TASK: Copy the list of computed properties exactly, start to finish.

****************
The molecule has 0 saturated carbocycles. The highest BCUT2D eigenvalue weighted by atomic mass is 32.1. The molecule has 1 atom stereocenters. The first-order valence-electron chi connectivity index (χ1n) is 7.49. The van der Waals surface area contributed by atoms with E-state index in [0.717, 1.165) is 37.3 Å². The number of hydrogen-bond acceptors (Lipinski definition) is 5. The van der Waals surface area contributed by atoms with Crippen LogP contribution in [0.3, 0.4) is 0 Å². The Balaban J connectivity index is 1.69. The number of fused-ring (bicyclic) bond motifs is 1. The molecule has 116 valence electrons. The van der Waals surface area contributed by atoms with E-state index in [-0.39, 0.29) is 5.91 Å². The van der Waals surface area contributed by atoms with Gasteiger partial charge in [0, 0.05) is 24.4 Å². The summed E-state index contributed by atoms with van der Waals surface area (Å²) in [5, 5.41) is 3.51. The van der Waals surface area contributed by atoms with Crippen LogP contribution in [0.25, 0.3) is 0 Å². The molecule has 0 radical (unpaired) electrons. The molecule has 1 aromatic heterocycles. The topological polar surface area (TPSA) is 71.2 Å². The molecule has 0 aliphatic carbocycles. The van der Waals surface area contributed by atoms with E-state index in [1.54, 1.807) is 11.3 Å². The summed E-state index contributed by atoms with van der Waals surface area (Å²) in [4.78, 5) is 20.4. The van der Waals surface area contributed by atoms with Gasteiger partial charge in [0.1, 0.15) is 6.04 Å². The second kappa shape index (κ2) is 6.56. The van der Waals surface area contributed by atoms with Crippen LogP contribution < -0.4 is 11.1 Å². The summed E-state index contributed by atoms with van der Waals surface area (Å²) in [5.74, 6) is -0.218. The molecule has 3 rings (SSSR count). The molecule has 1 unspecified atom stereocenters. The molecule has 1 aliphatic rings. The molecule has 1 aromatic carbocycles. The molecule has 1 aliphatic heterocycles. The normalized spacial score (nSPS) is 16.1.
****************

The molecule has 0 saturated carbocycles. The highest BCUT2D eigenvalue weighted by atomic mass is 32.1. The molecule has 1 atom stereocenters. The first-order valence-electron chi connectivity index (χ1n) is 7.49. The van der Waals surface area contributed by atoms with E-state index in [0.717, 1.165) is 37.3 Å². The number of hydrogen-bond acceptors (Lipinski definition) is 5. The van der Waals surface area contributed by atoms with Crippen LogP contribution in [0.3, 0.4) is 0 Å². The Balaban J connectivity index is 1.69. The number of fused-ring (bicyclic) bond motifs is 1. The molecule has 116 valence electrons. The van der Waals surface area contributed by atoms with E-state index in [-0.39, 0.29) is 5.91 Å². The van der Waals surface area contributed by atoms with Gasteiger partial charge in [0, 0.05) is 24.4 Å². The summed E-state index contributed by atoms with van der Waals surface area (Å²) in [5, 5.41) is 3.51. The van der Waals surface area contributed by atoms with Crippen LogP contribution in [0.25, 0.3) is 0 Å². The molecule has 0 radical (unpaired) electrons. The molecule has 1 aromatic heterocycles. The topological polar surface area (TPSA) is 71.2 Å². The molecule has 0 aliphatic carbocycles. The van der Waals surface area contributed by atoms with E-state index in [1.54, 1.807) is 11.3 Å². The summed E-state index contributed by atoms with van der Waals surface area (Å²) in [4.78, 5) is 20.4. The van der Waals surface area contributed by atoms with Gasteiger partial charge in [0.1, 0.15) is 6.04 Å². The second kappa shape index (κ2) is 6.56. The van der Waals surface area contributed by atoms with Crippen LogP contribution < -0.4 is 11.1 Å². The summed E-state index contributed by atoms with van der Waals surface area (Å²) in [5.74, 6) is -0.218. The molecule has 3 rings (SSSR count). The molecule has 1 unspecified atom stereocenters. The molecule has 1 aliphatic rings. The molecule has 1 aromatic carbocycles. The molecule has 1 aliphatic heterocycles. The normalized spacial score (nSPS) is 16.1.